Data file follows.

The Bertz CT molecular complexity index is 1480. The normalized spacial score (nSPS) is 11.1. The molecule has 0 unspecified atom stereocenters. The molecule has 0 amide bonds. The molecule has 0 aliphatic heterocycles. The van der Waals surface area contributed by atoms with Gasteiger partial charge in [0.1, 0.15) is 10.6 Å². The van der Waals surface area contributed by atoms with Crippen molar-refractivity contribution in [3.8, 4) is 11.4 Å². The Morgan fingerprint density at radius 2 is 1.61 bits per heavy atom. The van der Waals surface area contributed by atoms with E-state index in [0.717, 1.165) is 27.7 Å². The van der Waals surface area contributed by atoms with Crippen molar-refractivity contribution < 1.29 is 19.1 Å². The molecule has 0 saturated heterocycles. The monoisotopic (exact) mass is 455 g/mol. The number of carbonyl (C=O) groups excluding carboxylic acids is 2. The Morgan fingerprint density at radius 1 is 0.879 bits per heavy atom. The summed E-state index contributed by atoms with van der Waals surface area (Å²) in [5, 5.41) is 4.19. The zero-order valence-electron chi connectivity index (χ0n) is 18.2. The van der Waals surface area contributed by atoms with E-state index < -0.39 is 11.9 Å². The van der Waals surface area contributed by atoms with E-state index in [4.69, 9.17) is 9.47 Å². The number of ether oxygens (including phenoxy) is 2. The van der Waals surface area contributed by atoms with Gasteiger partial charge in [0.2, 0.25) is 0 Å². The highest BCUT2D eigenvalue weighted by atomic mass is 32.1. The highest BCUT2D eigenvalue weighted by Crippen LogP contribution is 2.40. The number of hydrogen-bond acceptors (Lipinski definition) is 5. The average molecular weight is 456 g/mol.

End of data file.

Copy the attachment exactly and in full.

The Bertz CT molecular complexity index is 1480. The normalized spacial score (nSPS) is 11.1. The molecule has 0 unspecified atom stereocenters. The molecule has 0 amide bonds. The molecule has 0 aliphatic heterocycles. The van der Waals surface area contributed by atoms with Gasteiger partial charge in [0.1, 0.15) is 10.6 Å². The van der Waals surface area contributed by atoms with Crippen molar-refractivity contribution in [3.8, 4) is 11.4 Å². The Morgan fingerprint density at radius 2 is 1.61 bits per heavy atom. The van der Waals surface area contributed by atoms with E-state index in [0.717, 1.165) is 27.7 Å². The van der Waals surface area contributed by atoms with Crippen molar-refractivity contribution < 1.29 is 19.1 Å². The molecule has 0 saturated heterocycles. The monoisotopic (exact) mass is 455 g/mol. The number of carbonyl (C=O) groups excluding carboxylic acids is 2. The Morgan fingerprint density at radius 1 is 0.879 bits per heavy atom. The summed E-state index contributed by atoms with van der Waals surface area (Å²) in [5, 5.41) is 4.19. The zero-order valence-electron chi connectivity index (χ0n) is 18.2. The van der Waals surface area contributed by atoms with E-state index < -0.39 is 11.9 Å². The van der Waals surface area contributed by atoms with E-state index in [4.69, 9.17) is 9.47 Å². The number of ether oxygens (including phenoxy) is 2. The van der Waals surface area contributed by atoms with Gasteiger partial charge in [0.2, 0.25) is 0 Å². The highest BCUT2D eigenvalue weighted by atomic mass is 32.1. The highest BCUT2D eigenvalue weighted by Crippen LogP contribution is 2.40. The number of hydrogen-bond acceptors (Lipinski definition) is 5. The average molecular weight is 456 g/mol.